Beth grew up on Cape Cod, lived in New Orleans and now resides in New York City. She draws inspiration from having "always lived at the water's edge" to explore how human impact on the environment creates unexpected shifts in both the natural and man-made worlds. The changes seen in environments under stress also resonate in her choice of materials - her blown-glass bubbles take on the algae from the lily pond in which they were installed, and she manipulates the firing time of her porcelain sculptures so that they remain porous and vulnerable to manipulation. Beth uses the ancient mediums of encaustic (beeswax) and egg tempera to create paintings that read like unfolding mysteries. Her work is a powerful symbol of our fragile yet potent interplay with nature.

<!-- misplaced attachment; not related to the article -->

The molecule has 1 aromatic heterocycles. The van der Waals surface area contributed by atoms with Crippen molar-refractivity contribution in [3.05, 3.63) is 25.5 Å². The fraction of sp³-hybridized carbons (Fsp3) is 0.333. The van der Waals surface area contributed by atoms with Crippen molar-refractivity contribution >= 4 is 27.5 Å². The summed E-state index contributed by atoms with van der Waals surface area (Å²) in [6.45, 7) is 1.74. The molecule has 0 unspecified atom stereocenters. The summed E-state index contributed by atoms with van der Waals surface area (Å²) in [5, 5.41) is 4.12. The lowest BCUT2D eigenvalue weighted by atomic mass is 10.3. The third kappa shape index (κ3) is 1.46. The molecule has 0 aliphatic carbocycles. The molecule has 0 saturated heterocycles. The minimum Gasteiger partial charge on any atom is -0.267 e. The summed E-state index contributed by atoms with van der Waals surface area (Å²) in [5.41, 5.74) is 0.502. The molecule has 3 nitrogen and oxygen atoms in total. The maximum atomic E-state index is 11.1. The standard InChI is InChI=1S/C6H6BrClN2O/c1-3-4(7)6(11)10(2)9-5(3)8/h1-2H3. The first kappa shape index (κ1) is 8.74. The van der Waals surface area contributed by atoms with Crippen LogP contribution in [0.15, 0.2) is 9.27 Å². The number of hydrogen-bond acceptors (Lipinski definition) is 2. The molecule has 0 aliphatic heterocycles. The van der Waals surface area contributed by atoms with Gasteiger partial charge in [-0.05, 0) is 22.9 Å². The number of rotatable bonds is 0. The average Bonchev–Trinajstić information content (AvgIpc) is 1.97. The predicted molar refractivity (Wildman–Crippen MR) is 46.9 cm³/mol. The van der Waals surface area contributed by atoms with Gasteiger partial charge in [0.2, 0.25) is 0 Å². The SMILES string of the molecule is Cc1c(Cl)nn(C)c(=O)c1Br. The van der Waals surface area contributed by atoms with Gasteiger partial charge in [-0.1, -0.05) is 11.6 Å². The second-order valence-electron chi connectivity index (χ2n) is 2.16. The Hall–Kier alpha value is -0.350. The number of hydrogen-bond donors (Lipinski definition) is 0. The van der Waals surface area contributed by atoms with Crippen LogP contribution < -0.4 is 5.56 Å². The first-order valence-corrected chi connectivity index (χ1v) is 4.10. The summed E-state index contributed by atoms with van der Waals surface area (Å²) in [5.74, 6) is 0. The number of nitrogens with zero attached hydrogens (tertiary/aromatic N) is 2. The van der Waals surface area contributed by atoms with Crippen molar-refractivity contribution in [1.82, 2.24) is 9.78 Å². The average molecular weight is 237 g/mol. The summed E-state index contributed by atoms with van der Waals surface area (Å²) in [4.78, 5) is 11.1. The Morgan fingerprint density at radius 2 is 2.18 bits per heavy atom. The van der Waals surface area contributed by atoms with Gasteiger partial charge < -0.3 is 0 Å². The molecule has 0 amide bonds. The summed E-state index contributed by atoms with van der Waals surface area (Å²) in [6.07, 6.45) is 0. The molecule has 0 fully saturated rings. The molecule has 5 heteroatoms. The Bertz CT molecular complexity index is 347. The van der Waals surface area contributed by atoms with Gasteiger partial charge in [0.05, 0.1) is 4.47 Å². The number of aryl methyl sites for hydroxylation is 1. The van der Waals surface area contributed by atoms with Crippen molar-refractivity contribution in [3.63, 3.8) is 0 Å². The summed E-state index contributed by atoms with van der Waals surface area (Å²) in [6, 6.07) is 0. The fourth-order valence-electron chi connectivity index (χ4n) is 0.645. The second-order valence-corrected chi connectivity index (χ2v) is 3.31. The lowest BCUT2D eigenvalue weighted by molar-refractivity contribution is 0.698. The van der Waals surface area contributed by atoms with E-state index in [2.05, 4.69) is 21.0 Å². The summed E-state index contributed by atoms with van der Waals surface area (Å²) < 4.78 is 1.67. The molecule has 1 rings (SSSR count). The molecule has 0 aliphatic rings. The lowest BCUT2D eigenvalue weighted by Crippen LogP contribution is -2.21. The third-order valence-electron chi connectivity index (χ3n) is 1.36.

Beth shows her work nationally and internationally and has received numerous fellowships, residencies and awards including through Yaddo, UrbanGlass, the Joan Mitchel Foundation and the Lower Manhattan Cultural Council. Her work has been reviewed in the New York Times, the Wall Street Journal and Newsday, and is in corporate collections including the New Orleans Museum of Art, Edelman, and the Whitney National Bank.